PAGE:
Interestingly, I have never felt more alone than I did in those moments.  The years of holding onto the secret life that I lived.  Having siblings who lived with another parent felt almost worse than being truly an only child, because the thought that if I had a sister or brother to endure the life with my mother with me, at least someone would truly get it.  I was never jealous of my sister and brother, or really very much even of other kids and their seemingly perfect childhoods.  Nah, jealousy is not my thing.  Yet, the yearning for some sort of escape from the reality that I lived was almost unbearable at times.
When I occasionally share about those experiences now, some 20-25 years later, I am so often asked, "Why didn't you just tell someone?  If only I had known...", by those that love me.  It seems so much less complicated than it was back then.  It was a choice, for sure.  An option.  But, not really.  You see, Mom had made it quite clear that if I ever left her, chose to live elsewhere else, that she would commit suicide.  She was open and direct about it.  Spoke of it without much emotion, except during screaming matches that sometimes arose when I couldn't any longer take the unfair punishments of being ostracized from my friends just because she wanted to control me and keep me home with her.  And so, what was I, a Christian youth who had been accumulating the emotional scars of an unstable childhood for years, to do?  Which would be with a maniac or living with the fact that I "caused" someone to take their own life?  At least I knew what living with the crazy person looked like.  I knew I could endure it...I had been doing so for what seemed like forever.  But, I had no idea what losing someone to suicide looked or felt like.  Sure, I hated her, but it was a love-hate relationship, because there is something inside of you that makes you love your mother no matter what.
So I escaped.  I couldn't escape the physical reality of the situation, at least I didn't think so, so I mentally escaped.  I suppose I could have created an alternate personality, like women who suffer from DID , do.  Or I could have become obsessed with movies or video games.  But, that's not me.  Instead, I fantasized.  Hmmm, that word sounds much more sensual than it should.  Daydreamed.  Better?  In any case, I considered what it would be like to kill my mother.  And that, is the first time I have ever shared that.  And, I'm afraid.  Afraid of what someone might think of me for having thought about murder (not that I ever even considered for a second carrying out "my plans").  And, even that term, I wondered way back then...and still do now.  Would that be accurate?  I mean my entire existence for 5 years was about self-preservation at best and self-protection during the worst of the drunken episodes in which the threat made to my life was real.  Self-defense.  Certainly it would have been.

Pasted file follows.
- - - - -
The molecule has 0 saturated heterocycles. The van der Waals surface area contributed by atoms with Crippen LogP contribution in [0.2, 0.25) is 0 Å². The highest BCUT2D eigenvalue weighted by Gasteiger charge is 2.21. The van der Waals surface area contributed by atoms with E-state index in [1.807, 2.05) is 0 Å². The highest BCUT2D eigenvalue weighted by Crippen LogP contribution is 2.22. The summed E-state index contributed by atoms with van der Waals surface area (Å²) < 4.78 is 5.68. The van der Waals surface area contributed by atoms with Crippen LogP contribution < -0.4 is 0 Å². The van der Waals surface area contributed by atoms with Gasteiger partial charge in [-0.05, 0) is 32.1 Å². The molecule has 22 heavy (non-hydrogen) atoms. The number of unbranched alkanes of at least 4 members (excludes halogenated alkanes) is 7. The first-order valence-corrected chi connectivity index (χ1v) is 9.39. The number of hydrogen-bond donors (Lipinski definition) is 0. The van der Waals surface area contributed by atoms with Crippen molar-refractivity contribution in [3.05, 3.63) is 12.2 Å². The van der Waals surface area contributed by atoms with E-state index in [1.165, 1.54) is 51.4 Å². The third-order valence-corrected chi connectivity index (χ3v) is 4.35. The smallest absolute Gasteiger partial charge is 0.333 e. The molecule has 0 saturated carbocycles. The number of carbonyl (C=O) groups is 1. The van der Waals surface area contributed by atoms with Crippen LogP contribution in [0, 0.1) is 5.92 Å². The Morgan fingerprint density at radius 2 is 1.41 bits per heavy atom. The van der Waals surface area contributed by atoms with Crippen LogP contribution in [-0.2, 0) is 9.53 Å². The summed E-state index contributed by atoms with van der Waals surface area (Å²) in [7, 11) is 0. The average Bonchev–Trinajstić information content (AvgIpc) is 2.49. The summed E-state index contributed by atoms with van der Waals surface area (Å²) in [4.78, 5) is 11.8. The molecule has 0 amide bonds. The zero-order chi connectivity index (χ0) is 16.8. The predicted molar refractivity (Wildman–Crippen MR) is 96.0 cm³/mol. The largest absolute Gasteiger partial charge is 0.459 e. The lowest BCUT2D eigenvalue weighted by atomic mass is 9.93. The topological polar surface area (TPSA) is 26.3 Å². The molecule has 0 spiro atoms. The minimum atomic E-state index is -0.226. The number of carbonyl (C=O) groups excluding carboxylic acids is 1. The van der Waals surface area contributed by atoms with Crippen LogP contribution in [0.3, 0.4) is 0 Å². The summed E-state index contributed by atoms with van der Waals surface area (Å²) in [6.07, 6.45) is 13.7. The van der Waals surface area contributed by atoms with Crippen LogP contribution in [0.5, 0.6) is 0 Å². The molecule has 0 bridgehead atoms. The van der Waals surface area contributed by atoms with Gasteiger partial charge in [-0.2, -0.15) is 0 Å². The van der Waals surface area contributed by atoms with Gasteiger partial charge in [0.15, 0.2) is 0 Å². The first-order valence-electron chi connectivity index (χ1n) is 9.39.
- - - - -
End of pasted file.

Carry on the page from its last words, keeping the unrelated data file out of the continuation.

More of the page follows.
And, there you have it.  This is the post in which I admit that I found solace and catharsis in imagining killing my own mother.  In dreaming up plots that involved frying pans and police and funerals and being free from the demons- the alcohol, the dirt, the bugs, and my own mother. 
~My mother is alive and well.  She's been sober for more than a decade and she texts me everyday.

p.s. We'd like to acknowledge  Jess Constable  who came up with the idea, as well as  Ez of Creature Comforts , who turned it into a movement. We'd also suggest this link to the  Huffington Post Article Laura Rossi wrote on this topic  (it's an interview with Jess).